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This line of code fails:

htmlDocSource.Load(sourceHTMLFilename);

The exception message is: "The given path's format is not supported."

I am assigning a value to sourceHTMLFilename this way:

sourceHTMLFilename = string.Format(@"{0}g_E_201404.html", textBoxDefaultDOCXFolder);

...and the value shown with a breakpoint on the first (failing) line is "C:\Platypus\platypup.html"

Note: I also tried the assignment sans the at sign like so:

sourceHTMLFilename = string.Format(@"{0}g_E_201404.html", textBoxDefaultDOCXFolder);

...but with the same result.

What's wrong with this?

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closed as off-topic by Dour High Arch, Michael Edenfield, Robert P., lll, JasonMArcher Feb 19 at 0:43

This question appears to be off-topic. The users who voted to close gave this specific reason:

  • "This question was caused by a problem that can no longer be reproduced or a simple typographical error. While similar questions may be on-topic here, this one was resolved in a manner unlikely to help future readers. This can often be avoided by identifying and closely inspecting the shortest program necessary to reproduce the problem before posting." – Dour High Arch, Michael Edenfield, Robert P., lll, JasonMArcher
If this question can be reworded to fit the rules in the help center, please edit the question.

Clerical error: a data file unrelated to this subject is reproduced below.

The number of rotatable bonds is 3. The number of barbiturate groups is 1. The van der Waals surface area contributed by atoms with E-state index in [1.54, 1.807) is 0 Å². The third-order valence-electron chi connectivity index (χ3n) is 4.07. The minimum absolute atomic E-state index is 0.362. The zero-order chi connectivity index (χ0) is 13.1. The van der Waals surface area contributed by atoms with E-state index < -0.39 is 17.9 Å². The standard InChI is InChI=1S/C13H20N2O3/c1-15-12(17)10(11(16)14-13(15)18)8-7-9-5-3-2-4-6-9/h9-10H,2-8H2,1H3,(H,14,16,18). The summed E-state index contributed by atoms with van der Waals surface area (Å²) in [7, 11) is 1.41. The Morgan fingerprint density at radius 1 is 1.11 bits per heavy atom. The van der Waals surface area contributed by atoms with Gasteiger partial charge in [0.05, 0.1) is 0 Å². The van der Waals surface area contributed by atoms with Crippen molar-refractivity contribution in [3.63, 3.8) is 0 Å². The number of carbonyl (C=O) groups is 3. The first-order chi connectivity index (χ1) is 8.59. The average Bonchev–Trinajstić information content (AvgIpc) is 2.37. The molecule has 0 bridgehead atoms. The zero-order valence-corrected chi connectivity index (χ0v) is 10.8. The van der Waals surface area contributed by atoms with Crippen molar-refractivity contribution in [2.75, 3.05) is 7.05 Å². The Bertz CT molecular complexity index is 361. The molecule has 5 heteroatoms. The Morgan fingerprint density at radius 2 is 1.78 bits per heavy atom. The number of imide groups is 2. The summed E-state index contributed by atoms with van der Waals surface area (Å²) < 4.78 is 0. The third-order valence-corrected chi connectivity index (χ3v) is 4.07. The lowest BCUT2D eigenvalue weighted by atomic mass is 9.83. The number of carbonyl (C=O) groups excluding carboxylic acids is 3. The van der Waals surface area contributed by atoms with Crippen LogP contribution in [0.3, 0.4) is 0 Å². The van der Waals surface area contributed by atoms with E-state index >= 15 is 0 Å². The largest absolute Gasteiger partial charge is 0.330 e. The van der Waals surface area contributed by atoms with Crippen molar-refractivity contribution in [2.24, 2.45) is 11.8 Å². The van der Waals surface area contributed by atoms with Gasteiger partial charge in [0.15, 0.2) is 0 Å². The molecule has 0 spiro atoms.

2  
You only need the @ sign if you have special characters in the string which directly follows. You don't need it in your case. However, if textBoxDefaultDOCXFolder is a textbox, are you missing the .Text property? What's the content of the textbox? Does it end with a backslash or not? Maybe you want to try Path.Combine(). –  Thomas W. Feb 18 at 1:24
1  
Which “value” is "C:\Platypus\platypup.html"? sourceHTMLFilename? textBoxDefaultDOCXFolder? Please show us the full exception message; don’t just pick a few words from the message. –  Dour High Arch Feb 18 at 1:38
    
It's getting curiouser and curiouser: textBoxDefaultDOCXFolder IS a textbox, so why would it even compile without the ".Text"? Now that I added that, it works without a hicc[ough,up]. –  B. Clay Shannon Feb 18 at 2:01
1  
@B.ClayShannon It compiles because there is an overload with the signature string.Format( string, params object[] ). The string.Format method will then call ToString() on each object to get the string representation. –  Kyle Feb 18 at 2:43